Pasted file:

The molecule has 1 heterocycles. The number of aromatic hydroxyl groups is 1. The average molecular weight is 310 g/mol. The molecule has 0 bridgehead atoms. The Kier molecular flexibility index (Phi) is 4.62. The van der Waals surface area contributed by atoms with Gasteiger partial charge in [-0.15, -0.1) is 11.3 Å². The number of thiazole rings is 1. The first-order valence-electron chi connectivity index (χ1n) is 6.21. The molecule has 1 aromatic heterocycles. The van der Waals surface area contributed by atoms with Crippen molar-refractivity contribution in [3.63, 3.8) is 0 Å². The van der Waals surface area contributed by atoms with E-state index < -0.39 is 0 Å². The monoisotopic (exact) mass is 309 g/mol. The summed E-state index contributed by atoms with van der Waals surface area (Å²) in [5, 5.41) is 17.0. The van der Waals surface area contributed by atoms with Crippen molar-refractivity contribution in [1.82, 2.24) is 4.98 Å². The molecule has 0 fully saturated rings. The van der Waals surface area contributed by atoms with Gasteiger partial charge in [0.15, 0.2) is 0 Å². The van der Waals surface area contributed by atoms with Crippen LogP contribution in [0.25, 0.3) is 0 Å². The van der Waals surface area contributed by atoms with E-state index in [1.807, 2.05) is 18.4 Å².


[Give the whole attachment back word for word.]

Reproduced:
The molecule has 1 heterocycles. The number of aromatic hydroxyl groups is 1. The average molecular weight is 310 g/mol. The molecule has 0 bridgehead atoms. The Kier molecular flexibility index (Phi) is 4.62. The van der Waals surface area contributed by atoms with Gasteiger partial charge in [-0.15, -0.1) is 11.3 Å². The number of thiazole rings is 1. The first-order valence-electron chi connectivity index (χ1n) is 6.21. The molecule has 1 aromatic heterocycles. The van der Waals surface area contributed by atoms with Crippen molar-refractivity contribution in [3.63, 3.8) is 0 Å². The van der Waals surface area contributed by atoms with E-state index < -0.39 is 0 Å². The monoisotopic (exact) mass is 309 g/mol. The summed E-state index contributed by atoms with van der Waals surface area (Å²) in [5, 5.41) is 17.0. The van der Waals surface area contributed by atoms with Crippen molar-refractivity contribution in [1.82, 2.24) is 4.98 Å². The molecule has 0 fully saturated rings. The van der Waals surface area contributed by atoms with Gasteiger partial charge in [0.15, 0.2) is 0 Å². The van der Waals surface area contributed by atoms with Crippen LogP contribution in [0.25, 0.3) is 0 Å². The van der Waals surface area contributed by atoms with E-state index in [1.807, 2.05) is 18.4 Å².